Calculating work in a one-step expansion/compression

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In summary, the conversation discusses a problem with a thermodynamics process involving an ideal gas. The speaker suggests using the ideal gas equation and Boyle's law to calculate the work for each step of the process. The middle step can be ignored if only the net transition needs to be calculated.
  • #1
Footballer010
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Hello. I'm having problems with one thermodynamics. I've used several equations but I'm still unable to get the right answer. A push in the right direction would be helpful. Thanks.


Consider a process involving 1 mole of an ideal gas that takes place by the following pathway, at a constant temperature of 25oC:
P1 = 3 atm → P2 = 0.75 atm → P3 = 3 atm
Both steps occur irreversibly.

work=?
 
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  • #2
W=P[delta]V

Boyle's Law: P1V1=P2V2

PV=nRTSo, use the ideal gas equation (PV=nRT) to solve for the initial volume of gas present. Then you can use Boyle's law to calculate the new volume after the change has occurred (the new volume is V2, the initial pressure is P1, etc) you can then multiply the new pressure by the CHANGE in volume (ie, the difference between V1 and V2) to get the work. Repeat process for the next step of the transfer. If you only need to calulate work for the net transition, completely ignore the middle step.
 
  • #3



Hello,

Calculating work in a one-step expansion/compression can be done using the equation W = -PΔV, where W is the work done, P is the pressure, and ΔV is the change in volume. In this case, since the temperature is constant, the change in volume can be calculated using the ideal gas law equation, PV = nRT, where P is the pressure, V is the volume, n is the number of moles, R is the gas constant, and T is the temperature.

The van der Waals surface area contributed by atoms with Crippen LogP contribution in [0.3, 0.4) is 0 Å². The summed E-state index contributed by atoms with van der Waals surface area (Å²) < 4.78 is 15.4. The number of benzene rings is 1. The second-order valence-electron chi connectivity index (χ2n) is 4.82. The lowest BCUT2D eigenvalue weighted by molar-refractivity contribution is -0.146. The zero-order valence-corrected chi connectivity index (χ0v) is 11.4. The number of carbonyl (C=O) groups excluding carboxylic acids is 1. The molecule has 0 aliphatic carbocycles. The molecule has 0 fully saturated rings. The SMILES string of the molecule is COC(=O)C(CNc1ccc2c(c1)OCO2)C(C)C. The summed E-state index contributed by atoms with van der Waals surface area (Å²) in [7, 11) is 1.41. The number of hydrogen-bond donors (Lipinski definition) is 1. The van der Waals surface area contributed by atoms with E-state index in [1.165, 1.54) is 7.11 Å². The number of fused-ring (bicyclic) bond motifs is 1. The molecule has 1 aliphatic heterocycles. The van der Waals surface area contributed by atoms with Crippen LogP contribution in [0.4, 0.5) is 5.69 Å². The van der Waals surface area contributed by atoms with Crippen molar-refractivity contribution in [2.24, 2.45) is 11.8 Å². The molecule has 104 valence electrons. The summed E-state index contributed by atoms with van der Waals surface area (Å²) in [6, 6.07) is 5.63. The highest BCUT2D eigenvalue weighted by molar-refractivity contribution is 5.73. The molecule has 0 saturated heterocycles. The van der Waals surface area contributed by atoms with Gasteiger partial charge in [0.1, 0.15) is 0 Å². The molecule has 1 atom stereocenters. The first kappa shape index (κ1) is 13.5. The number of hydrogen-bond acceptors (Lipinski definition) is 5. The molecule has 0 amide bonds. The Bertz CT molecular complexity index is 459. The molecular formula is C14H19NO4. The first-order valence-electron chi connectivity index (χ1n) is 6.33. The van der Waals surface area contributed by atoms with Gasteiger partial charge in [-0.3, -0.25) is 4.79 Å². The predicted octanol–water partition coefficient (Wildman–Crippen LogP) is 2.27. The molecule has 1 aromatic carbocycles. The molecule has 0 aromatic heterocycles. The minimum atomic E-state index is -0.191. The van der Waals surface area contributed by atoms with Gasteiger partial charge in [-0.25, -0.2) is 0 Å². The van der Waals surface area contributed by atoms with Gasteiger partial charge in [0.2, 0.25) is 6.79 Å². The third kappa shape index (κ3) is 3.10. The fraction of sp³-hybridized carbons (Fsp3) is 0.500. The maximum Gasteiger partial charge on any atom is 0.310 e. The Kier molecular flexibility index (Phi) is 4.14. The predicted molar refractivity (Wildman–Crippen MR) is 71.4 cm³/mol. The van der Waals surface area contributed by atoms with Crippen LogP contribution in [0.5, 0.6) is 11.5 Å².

To calculate the work done in the first step, we can use the initial pressure (P1 = 3 atm) and the final pressure (P2 = 0.75 atm) to find the change in pressure (ΔP = P2 - P1 = -2.25 atm). We can then use this value to find the change in volume (ΔV = nRT/ΔP = (1 mol)(0.0821 L atm/mol K)(298 K)/(-2.25 atm) = -108.9 L).

To calculate the work done in the second step, we can use the final pressure (P3 = 3 atm) and the change in volume from the first step (ΔV = -108.9 L) to find the work done (W = -PΔV = (-3 atm)(-108.9 L) = 326.7 L atm).

Therefore, the total work done in the process is 326.7 L atm. Please note that since both steps occur irreversibly, the work done in this process is not the maximum possible work. I hope this helps to guide you in the right direction. Best of luck in your thermodynamics calculations.
 

Related to Calculating work in a one-step expansion/compression

What is work in a one-step expansion/compression?

Work is defined as the amount of energy transferred to or from a system due to a force acting on it. In the case of a one-step expansion or compression, work is done on the system by changing its volume.

How is work calculated in a one-step expansion/compression?

The work done in a one-step expansion or compression can be calculated using the formula W = PΔV, where W is work, P is the pressure, and ΔV is the change in volume.

What units are used to measure work in a one-step expansion/compression?

Work is typically measured in joules (J) or newton-meters (N∙m) in the SI system. In some cases, work may also be measured in other units such as calories (cal) or foot-pounds (ft∙lb).

Can work be negative in a one-step expansion/compression?

Yes, work can be negative in a one-step expansion or compression if the system is doing work on its surroundings. This means that the system is losing energy and the surroundings are gaining energy.

What factors affect the amount of work in a one-step expansion/compression?

The amount of work in a one-step expansion or compression is affected by the pressure applied to the system, the change in volume, and the direction of the work (whether it is done on or by the system).

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